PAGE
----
Fixing the Teaching Profession
Through Critical Instruction Pedagogy
Roteism Continues to Define the Profession Instructionally
In Teacher Education, School & College Classrooms, and in Textbooks
The Profession Practices Without Core Body of Knowledge for Critical Instruction
- In the professions, a specialized core body of knowledge is necessary for expert practice. A profession acquires such specialized core knowledge through long periods of research, preparation, and practice.
- For example, the preparation and practice of doctors, engineers, and lawyers is based on an evolving core body of knowledge in their fields.
- A typical specialized core body of knowledge includes a common language of practice, foundation principles and skills, and related standards. Such a specialized core exists in the medical, engineering, and legal professions. Instructionally, It does not exist in the teaching profession.
- Instructionally, the teaching profession has not evolved conceptually, developmentally, or procedurally. For ages, roteism instruction and learning has ruled teacher education and school and college classroom practice. This is so because a core body of Knowledge for critical Instruction and learning has long been absent from the profession. Until now.
- As made available in Fixing Instruction – Resolving Major Issues with a Core Body of Knowledge for Critical Instruction (2015), a core body of conceptual, developmental, and procedural knowledge for critical instruction and learning is now here.
- Teacher education, practice, and materials development based on critical thinking, reading, and writing when engaging new (and revisited) subject matter is now a reality.
Negative Impact of Roteism Practice on Teacher Educators, School and College Faculty, and Students
- The practice of roteism instruction and learning in teacher education, and school and college classrooms, brings severe consequences; such as these from Fixing Instruction (2015), p. 108:
- Paul, Elder, and Bartell conclude: “Careful analysis of the interviews indicates that . . . the central problem is that most [teacher education] faculty have not carefully thought through any concept of critical thinking, have no sense of intellectual standards they can put into words, and are, therefore . . . in no position to foster critical thinking in their own students or to help them to foster it in their future students. [They will therefore] inculcate into their [teacher candidate] students the same vague views that they have. These are strong words but the research cited and the weak standards for Teacher-educa[t]ors and teachers make such words credible (1997a, p. 5).”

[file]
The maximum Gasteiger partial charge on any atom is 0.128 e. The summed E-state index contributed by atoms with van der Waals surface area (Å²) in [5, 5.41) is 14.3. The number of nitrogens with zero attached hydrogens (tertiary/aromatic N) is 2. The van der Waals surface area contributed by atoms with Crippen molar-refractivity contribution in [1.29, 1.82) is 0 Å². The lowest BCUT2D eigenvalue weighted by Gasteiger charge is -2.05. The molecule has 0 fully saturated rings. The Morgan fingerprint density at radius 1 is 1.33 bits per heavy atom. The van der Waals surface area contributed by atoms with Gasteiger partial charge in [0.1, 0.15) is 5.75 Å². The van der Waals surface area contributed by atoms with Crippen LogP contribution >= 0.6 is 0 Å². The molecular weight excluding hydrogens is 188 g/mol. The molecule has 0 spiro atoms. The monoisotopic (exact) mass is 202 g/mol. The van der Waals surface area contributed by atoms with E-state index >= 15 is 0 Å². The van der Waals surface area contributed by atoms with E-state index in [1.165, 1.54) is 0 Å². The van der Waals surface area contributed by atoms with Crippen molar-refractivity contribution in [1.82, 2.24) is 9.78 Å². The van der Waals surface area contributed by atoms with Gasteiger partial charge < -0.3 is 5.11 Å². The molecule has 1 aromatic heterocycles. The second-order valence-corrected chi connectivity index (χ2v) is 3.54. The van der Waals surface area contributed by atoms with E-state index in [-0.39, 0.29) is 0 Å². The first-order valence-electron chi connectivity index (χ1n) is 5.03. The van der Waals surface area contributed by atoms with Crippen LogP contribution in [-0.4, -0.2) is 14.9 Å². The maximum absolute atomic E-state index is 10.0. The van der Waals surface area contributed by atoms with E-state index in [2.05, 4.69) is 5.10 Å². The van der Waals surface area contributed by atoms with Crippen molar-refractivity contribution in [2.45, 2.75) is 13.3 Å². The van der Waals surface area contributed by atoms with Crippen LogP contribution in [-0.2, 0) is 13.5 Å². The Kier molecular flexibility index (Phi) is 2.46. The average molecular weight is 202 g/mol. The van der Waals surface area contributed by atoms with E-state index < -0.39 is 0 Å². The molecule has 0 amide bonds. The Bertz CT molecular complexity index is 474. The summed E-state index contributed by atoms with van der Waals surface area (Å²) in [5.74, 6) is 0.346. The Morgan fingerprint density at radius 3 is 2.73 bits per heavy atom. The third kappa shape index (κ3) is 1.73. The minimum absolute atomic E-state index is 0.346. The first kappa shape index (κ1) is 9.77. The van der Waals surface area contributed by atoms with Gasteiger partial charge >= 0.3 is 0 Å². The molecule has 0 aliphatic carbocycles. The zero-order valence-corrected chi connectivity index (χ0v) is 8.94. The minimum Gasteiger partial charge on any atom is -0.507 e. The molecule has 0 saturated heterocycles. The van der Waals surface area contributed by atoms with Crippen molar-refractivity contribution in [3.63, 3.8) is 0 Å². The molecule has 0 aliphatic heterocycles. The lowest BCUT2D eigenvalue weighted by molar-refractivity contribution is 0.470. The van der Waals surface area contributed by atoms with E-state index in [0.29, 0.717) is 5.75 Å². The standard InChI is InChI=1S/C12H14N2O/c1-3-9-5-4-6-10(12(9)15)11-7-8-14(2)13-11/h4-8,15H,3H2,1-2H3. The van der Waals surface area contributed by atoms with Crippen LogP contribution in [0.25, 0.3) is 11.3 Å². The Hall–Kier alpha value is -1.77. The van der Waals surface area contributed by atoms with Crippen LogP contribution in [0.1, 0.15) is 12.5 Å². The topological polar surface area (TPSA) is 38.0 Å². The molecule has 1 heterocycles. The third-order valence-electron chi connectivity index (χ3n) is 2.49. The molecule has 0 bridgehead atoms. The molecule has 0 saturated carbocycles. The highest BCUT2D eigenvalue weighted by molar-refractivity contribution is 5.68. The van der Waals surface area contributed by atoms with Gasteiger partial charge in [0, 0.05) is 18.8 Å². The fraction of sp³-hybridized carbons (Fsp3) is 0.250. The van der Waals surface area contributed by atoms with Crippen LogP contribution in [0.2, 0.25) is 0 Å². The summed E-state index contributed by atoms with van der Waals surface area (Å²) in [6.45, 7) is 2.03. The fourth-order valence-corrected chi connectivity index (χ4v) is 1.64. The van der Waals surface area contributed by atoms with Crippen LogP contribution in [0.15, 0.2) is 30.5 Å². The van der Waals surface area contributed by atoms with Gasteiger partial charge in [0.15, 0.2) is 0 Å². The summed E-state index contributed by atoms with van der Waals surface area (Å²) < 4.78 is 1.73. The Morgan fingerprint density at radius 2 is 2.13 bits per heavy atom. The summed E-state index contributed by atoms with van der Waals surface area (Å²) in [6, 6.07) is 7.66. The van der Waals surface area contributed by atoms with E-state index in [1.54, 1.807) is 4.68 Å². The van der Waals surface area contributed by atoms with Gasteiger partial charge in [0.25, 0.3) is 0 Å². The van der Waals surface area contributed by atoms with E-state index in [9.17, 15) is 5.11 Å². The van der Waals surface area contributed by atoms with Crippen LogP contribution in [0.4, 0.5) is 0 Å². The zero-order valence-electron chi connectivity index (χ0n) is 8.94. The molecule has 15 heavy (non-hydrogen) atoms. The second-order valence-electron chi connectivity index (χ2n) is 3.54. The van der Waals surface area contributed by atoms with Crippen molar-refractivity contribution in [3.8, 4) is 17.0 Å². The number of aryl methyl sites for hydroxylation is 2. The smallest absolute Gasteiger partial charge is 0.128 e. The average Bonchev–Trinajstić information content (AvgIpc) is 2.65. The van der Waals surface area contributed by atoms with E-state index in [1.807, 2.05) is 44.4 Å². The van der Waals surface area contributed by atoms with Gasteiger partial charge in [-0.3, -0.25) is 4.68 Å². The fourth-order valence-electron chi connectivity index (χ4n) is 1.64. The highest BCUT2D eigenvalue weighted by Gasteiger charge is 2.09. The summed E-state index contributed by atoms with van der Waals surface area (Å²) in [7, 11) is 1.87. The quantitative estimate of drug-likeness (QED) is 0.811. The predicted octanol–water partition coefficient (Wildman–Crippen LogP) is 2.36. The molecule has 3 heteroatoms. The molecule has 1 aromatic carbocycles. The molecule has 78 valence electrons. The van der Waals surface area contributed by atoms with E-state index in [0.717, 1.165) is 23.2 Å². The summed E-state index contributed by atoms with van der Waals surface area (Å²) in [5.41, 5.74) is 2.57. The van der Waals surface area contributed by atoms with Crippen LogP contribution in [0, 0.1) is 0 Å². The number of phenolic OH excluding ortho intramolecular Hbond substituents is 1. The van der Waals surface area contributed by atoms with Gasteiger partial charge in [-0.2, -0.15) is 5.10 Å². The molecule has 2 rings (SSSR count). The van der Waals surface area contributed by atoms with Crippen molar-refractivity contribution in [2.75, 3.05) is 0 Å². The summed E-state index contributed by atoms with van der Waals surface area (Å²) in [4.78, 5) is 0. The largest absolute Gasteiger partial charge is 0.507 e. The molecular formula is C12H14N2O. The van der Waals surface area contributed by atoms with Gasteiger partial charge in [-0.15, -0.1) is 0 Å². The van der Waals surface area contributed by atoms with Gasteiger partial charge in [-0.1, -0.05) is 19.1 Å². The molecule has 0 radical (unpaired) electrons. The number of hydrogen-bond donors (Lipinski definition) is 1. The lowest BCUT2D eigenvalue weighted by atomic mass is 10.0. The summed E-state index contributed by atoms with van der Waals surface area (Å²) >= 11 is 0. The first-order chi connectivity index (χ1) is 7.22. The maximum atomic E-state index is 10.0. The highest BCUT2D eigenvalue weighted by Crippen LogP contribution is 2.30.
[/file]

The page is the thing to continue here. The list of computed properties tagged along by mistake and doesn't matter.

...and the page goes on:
- “According to Labaree (2004), teachers entering doctorate programs in education typically possess undergraduate and master’s degrees in education and professional experience as teachers. As incoming doctorate students, they are “stunned and offended to hear the [education school…faculty tell them] that they can’t write analytically, can’t construct arguments logically, or can’t read critically” (p. 102). However, education school faculty trained these doctorate students when they were teacher candidates.”
- For more telling and current evidence on the weak instructional performance of: (1) teacher educators and college faculty, (2) school faculty, and (3) the academic achievement of school and college students, look here.
A Core Body of Knowledge for Critical Instruction Pedagogy is Now Here
- To emerge from thousands of years of rote instruction and learning, the teaching profession needs to act on three core instructional issues. To take action for the practice of critical instruction, the profession needs a core body of conceptual, developmental, and procedural knowledge based on using critical thinking, reading, and writing to engage new and revisited subject matter.
- The core body of knowledge for the practice of critical instruction is summarized here.
What Does CrItical Instruction and Learning Look Like in Class?
- To see what the mind grammar-based critical reasoning process looks like when engaging subject matter through critical thinking, reading, and writing, “Look Inside” Teach Like the Mind Learns (2017) at amazon.com.